China’s Towering Ambitions

Last week, the New York Times ran two articles profiling Chinese skyscrapers. Building projects in China attract a lot of media attention, in part because they stand as newsy symbols of China’s modernization – with all the related pitfalls. And while the buildings ostensibly have nothing to do with each other, reading the two articles back-to-back I couldn’t help but feel like they represented two sides of the coin that is China’s rising ambition.

First, we have the CCTV tower in Beijing, designed by Rem Koolhaas and Ole Scheeren. The tower is undeniably iconic in China, and is nicknamed “the pants” in Beijing because it looks a little bit like a pair of pants going for a walk. Here’s a picture I took of the tower mid-construction in 2008:

As the ancient Chinese proverb goes, one man’s pair of pants is another man’s futuristic spectacle. Times architecture critic Nicolai Ouroussoff can’t say enough good things about the building:

At moments monumental and combative, at others strangely elusive, almost retiring, it is one of the most beguiling and powerful works I’ve seen in a lifetime of looking at architecture…Mr. Koolhaas has created an eloquent architectural statement about China’s headlong race into the future and, more generally, life in the developed world at the beginning of the 21st century…No building has since done more to burnish the reputation of Beijing as a city of the future.

I’m not much of an architecture critic, so I’ll leave it up to you whether to take Ouroussoff’s word that the tower’s design “is also striving to make room for the impurities and imperfections that make us human,” and that the strange scale of the building is “an apt metaphor for the way giant media companies like CCTV have collapsed the scale of our world.” But I will say that I do really enjoy the building – click through to the Times to see a picture that does it justice. And while his prose may be a little purple, I think Ouroussoff is right that the building makes a bold and optimistic statement about China’s future. The China of the CCTV tower is the China that is a dream client for creative architects, the China that leads the world in clean energy investments, the China that plans moon missions as the US retires its shuttle fleet. If the CCTV building is a strolling pair of pants, it’s putting China’s best foot forward.

At 1,076 feet tall, the Sky Village of Huaxi outstretches the CCTV tower by thirty stories. Nicolai Ouroussoff probably wouldn’t have much to say for the tower’s design, which reminds me of nothing so much as the observation towers from the 1964 world’s fair in New York. There are plenty of other selling points, though: it will contain a shopping mall, concert hall, and five-star hotel. It will be home to Asia’s largest revolving restaurant. Every twelfth story will feature five life-sized water buffalo statues, with a $10.7 million solid-gold buffalo astride the top floor. But even without these features, the tower would stand out. It’d be hard not to in Huaxi, which has only 2,000 residents and is forty minutes from any major city.

Huaxi, known in China as a model socialist village, can count its tiny number of residents as a blessing. Business ventures in the town, including the tower, are communally owned and large revenues make for a high standard of living. And as the Times points out, a highly regulated residence permit system (which exists throughout China) allows the town’s enterprises to employ migrant laborers without further dividing profits by paying out more. And that’s how the corporate body jointly owned by the town of 2,000 socialists employs over 25,000 workers.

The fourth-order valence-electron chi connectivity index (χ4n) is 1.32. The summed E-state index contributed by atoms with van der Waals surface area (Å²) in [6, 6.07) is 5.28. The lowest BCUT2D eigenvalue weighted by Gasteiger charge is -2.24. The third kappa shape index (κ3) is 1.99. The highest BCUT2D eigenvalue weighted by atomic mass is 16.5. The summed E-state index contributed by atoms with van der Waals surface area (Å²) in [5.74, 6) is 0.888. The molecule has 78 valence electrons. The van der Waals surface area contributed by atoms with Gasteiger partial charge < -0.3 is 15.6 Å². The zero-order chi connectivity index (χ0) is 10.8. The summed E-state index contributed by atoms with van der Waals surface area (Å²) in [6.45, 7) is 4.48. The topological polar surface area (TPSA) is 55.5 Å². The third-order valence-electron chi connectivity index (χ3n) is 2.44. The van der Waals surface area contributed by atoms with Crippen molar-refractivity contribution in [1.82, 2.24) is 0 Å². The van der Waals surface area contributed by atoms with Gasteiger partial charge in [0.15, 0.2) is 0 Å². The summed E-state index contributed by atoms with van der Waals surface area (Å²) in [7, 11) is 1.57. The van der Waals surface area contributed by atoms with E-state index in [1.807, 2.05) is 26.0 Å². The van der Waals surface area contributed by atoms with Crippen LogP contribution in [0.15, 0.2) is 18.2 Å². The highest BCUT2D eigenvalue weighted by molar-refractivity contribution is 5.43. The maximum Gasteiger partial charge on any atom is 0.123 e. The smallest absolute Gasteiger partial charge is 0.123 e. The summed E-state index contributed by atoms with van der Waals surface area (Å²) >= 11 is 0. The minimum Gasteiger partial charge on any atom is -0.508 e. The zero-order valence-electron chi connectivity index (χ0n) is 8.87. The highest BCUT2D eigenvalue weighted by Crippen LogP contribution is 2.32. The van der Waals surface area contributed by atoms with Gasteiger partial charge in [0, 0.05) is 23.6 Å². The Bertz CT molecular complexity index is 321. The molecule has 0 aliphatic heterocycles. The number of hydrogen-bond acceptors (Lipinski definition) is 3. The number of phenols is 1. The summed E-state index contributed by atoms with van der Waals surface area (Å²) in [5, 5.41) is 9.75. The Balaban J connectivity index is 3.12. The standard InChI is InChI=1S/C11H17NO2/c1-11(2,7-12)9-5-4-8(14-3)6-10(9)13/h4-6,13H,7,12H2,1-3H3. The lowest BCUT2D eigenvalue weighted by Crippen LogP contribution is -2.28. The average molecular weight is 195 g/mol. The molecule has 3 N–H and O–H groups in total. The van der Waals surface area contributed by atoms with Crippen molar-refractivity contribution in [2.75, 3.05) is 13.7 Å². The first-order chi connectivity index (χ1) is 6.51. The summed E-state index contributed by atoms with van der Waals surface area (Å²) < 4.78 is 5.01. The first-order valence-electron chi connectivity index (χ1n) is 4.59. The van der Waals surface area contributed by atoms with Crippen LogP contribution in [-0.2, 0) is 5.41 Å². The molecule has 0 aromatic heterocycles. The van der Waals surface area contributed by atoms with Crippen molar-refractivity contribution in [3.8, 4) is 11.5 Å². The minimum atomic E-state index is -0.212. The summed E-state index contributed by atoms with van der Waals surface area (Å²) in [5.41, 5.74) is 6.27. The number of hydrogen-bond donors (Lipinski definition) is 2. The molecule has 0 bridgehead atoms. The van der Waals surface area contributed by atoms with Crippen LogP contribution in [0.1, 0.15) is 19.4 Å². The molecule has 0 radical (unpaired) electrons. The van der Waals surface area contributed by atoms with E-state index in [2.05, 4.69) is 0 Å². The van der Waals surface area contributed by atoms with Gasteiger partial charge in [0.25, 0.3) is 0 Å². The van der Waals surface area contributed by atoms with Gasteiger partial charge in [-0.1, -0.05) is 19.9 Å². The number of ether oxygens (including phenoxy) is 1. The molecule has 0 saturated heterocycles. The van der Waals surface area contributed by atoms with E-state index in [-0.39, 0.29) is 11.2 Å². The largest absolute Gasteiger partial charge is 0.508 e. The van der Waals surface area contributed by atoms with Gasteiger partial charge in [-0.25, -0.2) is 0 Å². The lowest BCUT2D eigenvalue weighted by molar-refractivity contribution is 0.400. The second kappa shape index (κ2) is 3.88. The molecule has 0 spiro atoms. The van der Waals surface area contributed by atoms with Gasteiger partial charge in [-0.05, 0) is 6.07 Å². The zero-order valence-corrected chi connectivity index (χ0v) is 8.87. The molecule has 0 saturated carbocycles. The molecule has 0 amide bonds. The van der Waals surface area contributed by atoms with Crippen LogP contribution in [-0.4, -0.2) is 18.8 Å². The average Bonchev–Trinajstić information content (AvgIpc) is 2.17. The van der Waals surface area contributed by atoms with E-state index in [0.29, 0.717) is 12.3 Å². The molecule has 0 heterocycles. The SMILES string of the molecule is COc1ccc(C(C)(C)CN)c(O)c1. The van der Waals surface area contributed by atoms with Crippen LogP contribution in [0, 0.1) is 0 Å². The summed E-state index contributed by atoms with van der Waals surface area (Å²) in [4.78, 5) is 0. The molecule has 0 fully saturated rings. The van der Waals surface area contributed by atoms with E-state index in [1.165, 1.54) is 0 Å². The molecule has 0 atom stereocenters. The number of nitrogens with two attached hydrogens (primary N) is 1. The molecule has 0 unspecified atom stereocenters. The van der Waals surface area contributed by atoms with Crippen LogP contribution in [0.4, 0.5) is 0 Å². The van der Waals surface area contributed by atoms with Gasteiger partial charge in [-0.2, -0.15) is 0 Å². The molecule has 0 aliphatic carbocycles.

It’s not clear that the Huaxi Sky Village will fail economically (it doesn’t open until October). There’s a chance that Huaxi’s fame – augmented by the tower itself – will draw in enough tourism and business to make the project profitable. Or it could share the same fate as China’s “ghost cities,” developments designed for millions of people that lie vacant for years (Jiangsu province, home to Huaxi, already has several). But in either case, the Village is just one of many projects in China that give off the same impression: size, speed, and grandeur are their own justification, while utility is an afterthought. For another example from earlier this month, the port city Qingdao completed the world’s longest undersea tunnel and the world’s longest ocean-spanning bridge – building both in the widest part of Qingdao’s Jiaozhou bay when shorter and cheaper alternatives were available. Seeing Red In China recently ran a three-part series probing the motives behind vast projects like this, pointing to vanity, opportunities for corruption, and job creation as likely reasons.

These sort of projects play into a common theme in discussions of modern China, that of the image China projects of itself vs. the underlying reality. It’s easy to get cynical after seeing story upon story of attempts at impressiveness gone awry, or of the human cost imposed by some of these schemes. That’s why it’s nice to have an article like Ouroussoff’s from time to time as a reminder that China’s growth is behind ambitious and energetic projects that aren’t really happening anywhere else right now. And to be sure I’m not selling the Huaxi Sky Village short, one day I just might visit the 2,000 person town with Asia’s largest revolving restaurant. I hope there’s an open table.

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